Following childbirth, early hospital discharge of new mothers can exacerbate problems that can be solved with rest and recuperation. Prevent Child Abuse America has taken a position on this issue.
A Resolution on the Early Hospital Discharge of Mothers and Newborns
Whereas, the first few days of an infant’s life represent a crucial transition time for both baby and parents.
Whereas, many infant and maternal health problems and other risk factors for abuse and neglect are not apparent in the first 24 hours after birth.
Whereas, many new mothers, who may be at higher risk of abusing or neglecting their children, may have no support or help when they return home.
Whereas, short hospital stays do not allow mothers any time to recuperate from the stress of labor.
Whereas, health insurers encourage health care professionals to discharge mothers and newborns as soon as possible.1
Therefore, be it resolved, that Prevent Child Abuse America supports:
Guaranteeing a minimum length-of-stay in the hospital of 48 hours for a vaginal birth and 96 hours for a Caesarean.2
Allowing parents and their doctors to determine the length of stay and postpartum visits, based on the health and stability of the baby and mother as well as the parent’s confidence and ability to care for the child and not predominately by economic considerations.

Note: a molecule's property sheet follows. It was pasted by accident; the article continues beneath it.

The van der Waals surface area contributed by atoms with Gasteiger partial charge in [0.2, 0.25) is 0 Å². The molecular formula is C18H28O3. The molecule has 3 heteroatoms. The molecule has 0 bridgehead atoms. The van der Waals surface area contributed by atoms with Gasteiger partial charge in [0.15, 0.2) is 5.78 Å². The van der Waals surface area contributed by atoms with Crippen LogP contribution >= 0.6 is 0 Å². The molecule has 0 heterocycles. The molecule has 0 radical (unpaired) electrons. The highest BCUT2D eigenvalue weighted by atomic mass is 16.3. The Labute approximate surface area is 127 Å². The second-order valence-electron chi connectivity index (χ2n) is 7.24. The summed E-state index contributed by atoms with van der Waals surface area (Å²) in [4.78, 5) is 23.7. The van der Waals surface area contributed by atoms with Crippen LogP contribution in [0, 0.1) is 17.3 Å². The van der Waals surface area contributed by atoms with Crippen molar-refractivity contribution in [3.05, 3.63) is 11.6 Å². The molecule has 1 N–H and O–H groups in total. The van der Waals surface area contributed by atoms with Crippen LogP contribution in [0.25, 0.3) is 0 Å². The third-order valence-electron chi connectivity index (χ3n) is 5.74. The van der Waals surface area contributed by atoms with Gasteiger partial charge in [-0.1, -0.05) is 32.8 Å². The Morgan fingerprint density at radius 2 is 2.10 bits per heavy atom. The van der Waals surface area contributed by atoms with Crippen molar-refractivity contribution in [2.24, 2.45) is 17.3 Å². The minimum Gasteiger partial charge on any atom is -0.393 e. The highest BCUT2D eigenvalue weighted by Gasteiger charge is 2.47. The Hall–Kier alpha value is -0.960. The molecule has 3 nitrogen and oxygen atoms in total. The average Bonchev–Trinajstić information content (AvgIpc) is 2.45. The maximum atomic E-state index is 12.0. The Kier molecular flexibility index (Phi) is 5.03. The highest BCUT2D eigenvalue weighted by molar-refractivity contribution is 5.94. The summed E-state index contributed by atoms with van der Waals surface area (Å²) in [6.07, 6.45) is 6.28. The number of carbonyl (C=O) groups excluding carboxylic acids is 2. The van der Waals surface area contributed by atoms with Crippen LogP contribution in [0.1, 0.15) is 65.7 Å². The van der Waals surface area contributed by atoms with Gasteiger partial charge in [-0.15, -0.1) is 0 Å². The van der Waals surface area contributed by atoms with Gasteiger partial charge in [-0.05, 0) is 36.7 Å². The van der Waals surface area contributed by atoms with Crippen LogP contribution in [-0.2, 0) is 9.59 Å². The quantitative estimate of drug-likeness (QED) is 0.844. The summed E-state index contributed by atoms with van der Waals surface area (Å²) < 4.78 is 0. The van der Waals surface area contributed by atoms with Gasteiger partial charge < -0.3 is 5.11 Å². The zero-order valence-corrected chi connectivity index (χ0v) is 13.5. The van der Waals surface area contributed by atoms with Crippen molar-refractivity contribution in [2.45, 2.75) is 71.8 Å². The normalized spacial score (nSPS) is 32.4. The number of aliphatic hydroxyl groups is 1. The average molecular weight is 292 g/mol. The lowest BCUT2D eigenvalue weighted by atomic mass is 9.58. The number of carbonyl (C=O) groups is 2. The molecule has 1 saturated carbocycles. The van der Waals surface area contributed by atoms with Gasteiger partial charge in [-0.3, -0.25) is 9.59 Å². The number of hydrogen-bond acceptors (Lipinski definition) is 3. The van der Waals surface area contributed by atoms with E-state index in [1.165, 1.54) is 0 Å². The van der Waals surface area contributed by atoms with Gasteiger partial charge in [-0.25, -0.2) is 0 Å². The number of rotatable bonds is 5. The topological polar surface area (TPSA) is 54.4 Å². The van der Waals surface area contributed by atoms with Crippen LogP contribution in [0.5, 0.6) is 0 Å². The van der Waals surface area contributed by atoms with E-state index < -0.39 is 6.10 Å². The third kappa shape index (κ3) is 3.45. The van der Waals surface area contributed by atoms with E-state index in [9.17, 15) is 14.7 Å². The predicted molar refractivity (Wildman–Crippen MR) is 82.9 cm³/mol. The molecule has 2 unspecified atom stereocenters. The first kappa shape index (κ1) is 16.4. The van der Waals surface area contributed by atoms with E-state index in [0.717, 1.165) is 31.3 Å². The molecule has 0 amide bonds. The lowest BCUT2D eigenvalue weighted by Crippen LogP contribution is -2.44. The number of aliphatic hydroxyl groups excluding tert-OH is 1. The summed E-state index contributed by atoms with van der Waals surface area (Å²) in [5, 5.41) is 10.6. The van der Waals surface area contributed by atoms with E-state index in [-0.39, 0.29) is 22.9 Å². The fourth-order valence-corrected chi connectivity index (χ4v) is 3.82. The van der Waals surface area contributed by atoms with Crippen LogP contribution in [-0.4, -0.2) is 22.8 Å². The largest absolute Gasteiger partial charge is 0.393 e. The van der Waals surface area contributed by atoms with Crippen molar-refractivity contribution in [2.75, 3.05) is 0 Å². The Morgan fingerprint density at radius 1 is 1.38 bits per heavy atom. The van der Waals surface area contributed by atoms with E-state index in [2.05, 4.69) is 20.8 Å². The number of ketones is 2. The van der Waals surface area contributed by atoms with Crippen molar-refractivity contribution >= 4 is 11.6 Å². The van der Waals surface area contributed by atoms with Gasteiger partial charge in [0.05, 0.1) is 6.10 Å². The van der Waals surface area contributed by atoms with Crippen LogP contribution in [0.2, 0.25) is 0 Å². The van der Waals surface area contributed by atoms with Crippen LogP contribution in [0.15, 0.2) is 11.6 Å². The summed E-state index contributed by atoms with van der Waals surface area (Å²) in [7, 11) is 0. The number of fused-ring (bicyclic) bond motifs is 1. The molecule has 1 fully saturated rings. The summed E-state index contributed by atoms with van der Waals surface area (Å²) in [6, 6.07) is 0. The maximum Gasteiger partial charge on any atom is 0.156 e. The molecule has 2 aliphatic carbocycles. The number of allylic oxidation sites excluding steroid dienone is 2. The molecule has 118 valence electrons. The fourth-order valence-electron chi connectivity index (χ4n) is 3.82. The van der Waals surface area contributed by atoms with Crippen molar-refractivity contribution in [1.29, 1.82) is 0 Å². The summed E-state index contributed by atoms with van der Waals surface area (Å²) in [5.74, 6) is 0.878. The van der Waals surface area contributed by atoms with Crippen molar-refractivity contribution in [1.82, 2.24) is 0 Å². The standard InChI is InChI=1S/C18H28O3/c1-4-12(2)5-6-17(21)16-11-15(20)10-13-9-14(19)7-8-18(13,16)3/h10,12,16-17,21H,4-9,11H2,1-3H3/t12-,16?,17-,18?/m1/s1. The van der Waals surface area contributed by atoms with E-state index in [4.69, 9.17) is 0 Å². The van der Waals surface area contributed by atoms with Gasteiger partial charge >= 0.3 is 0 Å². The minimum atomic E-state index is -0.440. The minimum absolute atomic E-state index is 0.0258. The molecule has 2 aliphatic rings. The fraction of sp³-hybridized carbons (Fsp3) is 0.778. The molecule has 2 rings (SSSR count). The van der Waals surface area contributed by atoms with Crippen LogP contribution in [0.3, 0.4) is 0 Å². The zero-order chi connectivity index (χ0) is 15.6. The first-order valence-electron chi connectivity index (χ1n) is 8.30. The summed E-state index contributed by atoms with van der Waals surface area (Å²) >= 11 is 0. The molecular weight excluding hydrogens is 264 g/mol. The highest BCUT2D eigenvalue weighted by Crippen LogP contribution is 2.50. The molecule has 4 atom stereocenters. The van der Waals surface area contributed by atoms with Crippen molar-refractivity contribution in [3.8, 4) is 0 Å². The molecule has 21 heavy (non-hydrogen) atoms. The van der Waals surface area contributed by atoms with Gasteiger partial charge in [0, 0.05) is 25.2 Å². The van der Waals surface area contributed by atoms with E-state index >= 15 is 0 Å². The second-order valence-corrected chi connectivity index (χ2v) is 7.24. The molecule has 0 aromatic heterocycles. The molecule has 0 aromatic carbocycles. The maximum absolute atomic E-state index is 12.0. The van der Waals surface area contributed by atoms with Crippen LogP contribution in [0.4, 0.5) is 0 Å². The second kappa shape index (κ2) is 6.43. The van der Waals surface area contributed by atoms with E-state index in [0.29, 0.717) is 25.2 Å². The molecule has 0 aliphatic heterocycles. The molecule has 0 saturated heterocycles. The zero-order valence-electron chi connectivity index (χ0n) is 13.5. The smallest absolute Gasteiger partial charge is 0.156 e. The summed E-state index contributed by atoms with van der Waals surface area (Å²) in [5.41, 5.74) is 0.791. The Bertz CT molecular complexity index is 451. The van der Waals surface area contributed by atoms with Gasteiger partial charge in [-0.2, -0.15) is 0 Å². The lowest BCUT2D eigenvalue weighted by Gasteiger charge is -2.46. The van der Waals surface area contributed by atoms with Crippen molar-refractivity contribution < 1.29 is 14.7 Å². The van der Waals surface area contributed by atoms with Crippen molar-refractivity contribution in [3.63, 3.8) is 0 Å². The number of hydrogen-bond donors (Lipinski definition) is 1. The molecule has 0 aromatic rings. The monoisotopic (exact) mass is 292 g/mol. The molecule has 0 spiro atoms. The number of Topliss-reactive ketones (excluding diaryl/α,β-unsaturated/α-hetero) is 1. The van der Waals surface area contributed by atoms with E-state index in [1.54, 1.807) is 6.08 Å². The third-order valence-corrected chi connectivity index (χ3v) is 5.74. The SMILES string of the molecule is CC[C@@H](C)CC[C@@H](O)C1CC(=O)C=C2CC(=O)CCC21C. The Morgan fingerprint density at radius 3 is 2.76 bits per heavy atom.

Prohibiting insurers from offering financial disincentives to any attending provider who orders care consistent with the above recommendations.
While at the hospital, ensuring that an opportunity is provided for parent support services, such as home visiting programs, to reach out to new parents to promote positive parenting, to encourage child health and development, and to prevent child abuse and neglect.
- The Newborn’s and Mother’s Health Protection Act of 1996 (Public Law 104204). Incorporated into the VA-HUD appropriations bill for the fiscal year 1997, it requires most managed care plans to cover hospital stays of 48 hours for vaginal births and 96 hours for Caesarian sections.
- American Academy of Pediatricians, Pediatric Policy Reference Guide 1995.